When is enough enough?
As Sam Allardyce flies off somewhere nice to reflect on the circumstances and decisions that led to the loss of his ‘dream job’ the rest of us less fortunates are left wondering what it was about the top job in English football and a £3 million per year salary that wasn’t quite enough for ‘Big Sam’.
A lot has been said of this sorry affair in the last few days so please indulge me as I drag out my soapbox to add my thoughts on this tawdry matter (you may see where this one is going…).
As I write this Allardyce’s comment that ‘entrapment has won’ is ringing in my mind. Well Sam, that’s one way of looking at it. Perhaps another perspective may aid his reflections. Maybe, just maybe, he was trapped not by undercover reporters from the Daily Telegraph but by his own greed and sense of entitlement.
You see, for all the talk of no rules having been broken, the bottom line is that here is a man who was so giddy with excitement at landing his dream job – the one he had waited his whole life for – and was so determined to bring pride and passion back to the sorry mess of ego and underachievement that is the England football team, that within months of embarking upon his dream he was considering offers of how he could train his laser-like focus on earning another £400k. Oh, and offering a little advice on how to breach his own employers’ rules so that more people could pad their pockets with professional football’s ill-gotten gains.
And he’d have gotten away with it too if it hadn’t been for those pesky journalists.
Oh, incidentally, it’s worth pointing out that the Daily Telegraph who carried out this sad entrapment of an honourable man, is the same newspaper that exposed the disgusting abuses of privilege by the right honourable MPs that govern us whilst raiding the public purse for spurious and often obscene expenses.
I don’t remember much sympathy being bandied about for MPs but I’ve heard a number of people expressing their shame and sadness that a nice fella had to lose his job over ‘non-footballing matters’.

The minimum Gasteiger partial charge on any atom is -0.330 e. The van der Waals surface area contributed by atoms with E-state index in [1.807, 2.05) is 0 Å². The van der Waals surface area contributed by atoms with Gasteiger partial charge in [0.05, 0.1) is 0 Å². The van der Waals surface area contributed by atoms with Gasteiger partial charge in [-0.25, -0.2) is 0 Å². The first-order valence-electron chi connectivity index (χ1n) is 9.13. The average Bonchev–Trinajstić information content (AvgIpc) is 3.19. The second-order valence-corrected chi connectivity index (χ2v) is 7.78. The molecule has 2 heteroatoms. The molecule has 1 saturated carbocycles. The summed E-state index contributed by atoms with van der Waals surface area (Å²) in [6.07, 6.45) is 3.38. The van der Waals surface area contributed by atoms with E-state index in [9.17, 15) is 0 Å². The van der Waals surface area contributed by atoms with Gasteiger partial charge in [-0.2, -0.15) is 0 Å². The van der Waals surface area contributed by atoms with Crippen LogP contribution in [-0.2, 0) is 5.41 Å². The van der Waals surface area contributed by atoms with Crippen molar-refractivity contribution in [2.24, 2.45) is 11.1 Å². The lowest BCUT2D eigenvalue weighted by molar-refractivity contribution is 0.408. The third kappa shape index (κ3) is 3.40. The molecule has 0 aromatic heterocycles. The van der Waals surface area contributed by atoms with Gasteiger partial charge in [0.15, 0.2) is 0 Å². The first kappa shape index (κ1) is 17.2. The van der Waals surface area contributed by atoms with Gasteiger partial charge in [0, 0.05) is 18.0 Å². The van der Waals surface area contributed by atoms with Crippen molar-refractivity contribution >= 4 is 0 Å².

But that’s just bollocks isn’t it?
For a man whose job was to bring pride back to a nation, a man who is very well remunerated indeed for leading his country’s team out on some of the world’s biggest stages, the question of character has to be relevant and has to impact upon his ability to attend fully to footballing matters. I wouldn’t put much faith in a newlywed that maintains their Tinder account to resist scratching the seven year itch, nor would I put a whole lot of faith in a man still in the honeymoon stages of his very demanding dream job that sees fit to entertain other offers to maximise his income.
We live in a society that encourages and applauds continuous striving to better ourselves, often to the extent that many people feel that nothing they do can ever be enough. Opportunities in life can be fleeting and need to be grabbed while they are there. I’m all for it. But what we’re striving for has got to be worth it, what we stand to gain has got to be worth more than what we risk to lose.
Too often it seems to me that everything – everything – comes down to money, to the bottom line. And in the pursuit of more money everything else gets lost in the dust that is kicked up by the chase.
People dying due to cuts to disability benefits? Ah, but look how we’ve reduced the deficit.
The bottom line – however important it might be – has to be balanced by questions of principle, morality and wider questions about the kind of world we wish to live in. The real bottom line is that when it comes down to it we spend our money on what we want, more so than what we need and what is good for us. This applies at governmental level as much as it does at a personal level.
Our relationship with money is an important one but it is a means to an end, and what end is worth losing our reputation and our integrity for?
Sam Allardyce may well rue the day he met with the Telegraph’s undercover reporters but in the end he made his choices and he showed where his values lay. For all the pride and passion, in the end it was money that talked, money that promised… What? What more could £400k have given Sam Allardyce that he didn’t already have?
“It’s very, very sad what’s happened to Sam and it could happen to any of us. Sam innocently has paid the price. Privacy can only be found within the four walls of our own home.”
No Steve, it isn’t sad what happened to Sam. Sam has happened to Sam. Sam’s own greed and sense of entitlement caused him to pay the price, and whether in the privacy of our own home or otherwise our character will come out in what we do.
For the sake of English football it’s good that Allardyce’s character has been revealed now and not under the increasing pressure of football’s most demanding job. Until more people in the increasingly self-congratulatory, entitled, money-grabbing world of football realise this there will be plenty more scandals to come.